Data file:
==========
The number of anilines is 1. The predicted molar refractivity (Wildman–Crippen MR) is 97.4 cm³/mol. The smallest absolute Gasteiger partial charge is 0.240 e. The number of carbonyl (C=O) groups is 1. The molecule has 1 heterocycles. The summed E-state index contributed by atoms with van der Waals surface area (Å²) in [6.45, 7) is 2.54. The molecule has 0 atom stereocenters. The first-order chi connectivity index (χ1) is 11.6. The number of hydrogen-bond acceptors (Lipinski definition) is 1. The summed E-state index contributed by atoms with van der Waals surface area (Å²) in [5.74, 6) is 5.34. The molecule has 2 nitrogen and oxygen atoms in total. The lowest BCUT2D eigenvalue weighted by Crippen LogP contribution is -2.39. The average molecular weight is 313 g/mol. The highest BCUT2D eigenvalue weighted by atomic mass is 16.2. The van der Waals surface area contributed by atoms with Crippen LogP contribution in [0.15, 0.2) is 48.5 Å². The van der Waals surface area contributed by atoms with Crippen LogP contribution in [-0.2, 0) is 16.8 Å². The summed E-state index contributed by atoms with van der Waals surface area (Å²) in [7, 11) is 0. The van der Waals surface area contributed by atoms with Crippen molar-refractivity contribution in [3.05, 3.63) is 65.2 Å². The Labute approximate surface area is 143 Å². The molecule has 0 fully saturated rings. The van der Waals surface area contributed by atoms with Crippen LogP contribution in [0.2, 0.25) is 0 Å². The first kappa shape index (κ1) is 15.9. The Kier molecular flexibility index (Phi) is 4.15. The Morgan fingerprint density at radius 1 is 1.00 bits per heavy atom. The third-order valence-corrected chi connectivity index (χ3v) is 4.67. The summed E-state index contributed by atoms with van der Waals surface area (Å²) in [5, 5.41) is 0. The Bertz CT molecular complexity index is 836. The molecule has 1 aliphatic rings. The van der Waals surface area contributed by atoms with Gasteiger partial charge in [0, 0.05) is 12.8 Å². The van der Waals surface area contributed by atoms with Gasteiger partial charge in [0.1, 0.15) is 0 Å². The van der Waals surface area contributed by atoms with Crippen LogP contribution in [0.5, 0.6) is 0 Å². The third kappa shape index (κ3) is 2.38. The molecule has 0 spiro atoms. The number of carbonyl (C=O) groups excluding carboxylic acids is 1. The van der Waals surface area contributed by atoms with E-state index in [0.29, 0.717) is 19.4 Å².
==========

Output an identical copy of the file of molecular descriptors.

The number of anilines is 1. The predicted molar refractivity (Wildman–Crippen MR) is 97.4 cm³/mol. The smallest absolute Gasteiger partial charge is 0.240 e. The number of carbonyl (C=O) groups is 1. The molecule has 1 heterocycles. The summed E-state index contributed by atoms with van der Waals surface area (Å²) in [6.45, 7) is 2.54. The molecule has 0 atom stereocenters. The first-order chi connectivity index (χ1) is 11.6. The number of hydrogen-bond acceptors (Lipinski definition) is 1. The summed E-state index contributed by atoms with van der Waals surface area (Å²) in [5.74, 6) is 5.34. The molecule has 2 nitrogen and oxygen atoms in total. The lowest BCUT2D eigenvalue weighted by Crippen LogP contribution is -2.39. The average molecular weight is 313 g/mol. The highest BCUT2D eigenvalue weighted by atomic mass is 16.2. The van der Waals surface area contributed by atoms with Crippen LogP contribution in [0.15, 0.2) is 48.5 Å². The van der Waals surface area contributed by atoms with Crippen LogP contribution in [-0.2, 0) is 16.8 Å². The summed E-state index contributed by atoms with van der Waals surface area (Å²) in [7, 11) is 0. The van der Waals surface area contributed by atoms with Crippen molar-refractivity contribution in [3.05, 3.63) is 65.2 Å². The Labute approximate surface area is 143 Å². The molecule has 0 fully saturated rings. The van der Waals surface area contributed by atoms with Crippen LogP contribution in [0.2, 0.25) is 0 Å². The first kappa shape index (κ1) is 15.9. The Kier molecular flexibility index (Phi) is 4.15. The Morgan fingerprint density at radius 1 is 1.00 bits per heavy atom. The third-order valence-corrected chi connectivity index (χ3v) is 4.67. The summed E-state index contributed by atoms with van der Waals surface area (Å²) in [5, 5.41) is 0. The Bertz CT molecular complexity index is 836. The molecule has 1 aliphatic rings. The van der Waals surface area contributed by atoms with Gasteiger partial charge in [0, 0.05) is 12.8 Å². The van der Waals surface area contributed by atoms with Gasteiger partial charge in [0.1, 0.15) is 0 Å². The van der Waals surface area contributed by atoms with Crippen LogP contribution in [0.5, 0.6) is 0 Å². The third kappa shape index (κ3) is 2.38. The molecule has 0 spiro atoms. The number of carbonyl (C=O) groups excluding carboxylic acids is 1. The van der Waals surface area contributed by atoms with E-state index in [0.29, 0.717) is 19.4 Å².